Asif Haroon Raja
Birth of Pakistan was seen as a miracle of 20th century. Its survival under extreme odds was indeed a bigger miracle. History depicts that Radcliffe award was critical in sowing the seeds of animosity among numerous communities and hence led to a bloody and violent partition. Kashmir was the unfinished agenda of the partition left behind by the British which has kept India and Pakistan perpetually locked in antagonism and has led to three major wars and several conflicts and standoffs.
The country is considered to be an epitome of unpredictability, political instability, coups and internal division. Although this country is engulfed by a few hydra-headed problems, its resilience has been a prominent feature of these seven decades of survival. Like tidal waves, we have witnessed our highs and lows. There have been certain instances where we achieved something substantial and on the other hand, there have been instances where we touched the nadir but still, we survived.
Pakistan has been continuously labeled as a failed state, in fact, some have been calling it a rogue state. Therefore its survival amidst all the speculations is by far its biggest success. We are actually seventy one years old now, but democracy is still in its embryonic stages. Intolerance and extreme polarization on the basis of religion, province, race, and ethnicity is a norm in our country.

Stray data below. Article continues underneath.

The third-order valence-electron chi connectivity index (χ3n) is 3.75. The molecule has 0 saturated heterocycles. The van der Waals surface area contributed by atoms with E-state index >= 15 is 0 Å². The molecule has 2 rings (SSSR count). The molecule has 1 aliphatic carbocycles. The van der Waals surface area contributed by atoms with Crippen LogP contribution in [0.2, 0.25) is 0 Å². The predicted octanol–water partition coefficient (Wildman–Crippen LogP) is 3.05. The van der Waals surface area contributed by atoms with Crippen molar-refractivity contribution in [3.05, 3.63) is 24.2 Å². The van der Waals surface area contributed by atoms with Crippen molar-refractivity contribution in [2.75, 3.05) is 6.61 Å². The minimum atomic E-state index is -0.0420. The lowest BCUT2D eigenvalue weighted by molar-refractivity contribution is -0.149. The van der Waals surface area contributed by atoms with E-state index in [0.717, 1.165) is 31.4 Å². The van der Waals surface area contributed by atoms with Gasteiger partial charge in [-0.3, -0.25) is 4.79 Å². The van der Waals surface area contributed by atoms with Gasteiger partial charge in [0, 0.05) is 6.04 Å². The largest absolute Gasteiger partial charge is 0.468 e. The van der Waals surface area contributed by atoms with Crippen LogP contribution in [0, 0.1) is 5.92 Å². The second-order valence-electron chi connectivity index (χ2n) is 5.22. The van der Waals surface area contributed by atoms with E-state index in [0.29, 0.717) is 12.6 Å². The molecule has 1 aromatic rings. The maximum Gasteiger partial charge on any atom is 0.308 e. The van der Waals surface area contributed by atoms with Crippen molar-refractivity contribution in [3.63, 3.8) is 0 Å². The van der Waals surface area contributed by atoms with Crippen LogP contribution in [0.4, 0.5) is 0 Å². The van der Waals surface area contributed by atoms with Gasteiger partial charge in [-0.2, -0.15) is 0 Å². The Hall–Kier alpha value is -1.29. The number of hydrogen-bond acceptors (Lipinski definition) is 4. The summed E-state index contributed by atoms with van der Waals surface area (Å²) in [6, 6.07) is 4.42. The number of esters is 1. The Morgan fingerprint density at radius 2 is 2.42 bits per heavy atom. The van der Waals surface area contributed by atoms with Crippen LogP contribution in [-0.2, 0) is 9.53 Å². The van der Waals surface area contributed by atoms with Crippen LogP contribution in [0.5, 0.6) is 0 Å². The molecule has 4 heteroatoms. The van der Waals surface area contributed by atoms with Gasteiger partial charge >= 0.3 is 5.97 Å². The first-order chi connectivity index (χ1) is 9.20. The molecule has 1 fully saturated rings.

Apart from military no institution has been developed and political instability led to division of the country in the name of religion, sect, and ethnicity.
From 1947 until this year (2018), there have been a total of 10 governments and 15 prime ministers in Pakistan. None of the prime ministers could complete their constitutional tenure of five years in office. So far 10 general elections have taken place starting 1970 and the losers complained of rigging after each election. After the 1956 and 1962 Constitutions, the 1973 Constitution which has survived, needs a second look because of its severe mutilation. Likewise the Westminster democracy and Anglo Saxon laws need a reappraisal to bring them in conformity with the aspirations of the people.
Out of a total period of Pakistan’s existence for 71 years, there were four democratic eras (1947-1958; 1972-1977; 1988-1999; 2008-till to-date). The share of army rule was for 33 years (four regimes); Field Marshall Ayub Khan from October 1958 to 1969, Gen Yahya Khan from March 1969 to Dec 1971, Gen Ziaul Haq from Sept 1978 to August 1988 and Gen Pervez Musharraf from October 1999 till August 2008.
Frequent military interventions impacted the evolution of genuine and strong democratic polity and also heightened civil-military tensions, but Pakistan’s economy performed significantly better under military rules than in the decades under political governments. The worst decade for Pakistan’s economy was 1990s, also known as the ‘lost decade’, when the GDP grew just 4% as Benazir Bhutto and Nawaz Sharif (NS) took turns to mismanage it. While Ayub Khan’s period was the best, five-year rule of PPP under Asif Ali Zardari from 2008 to 2013 was the blackest tenure.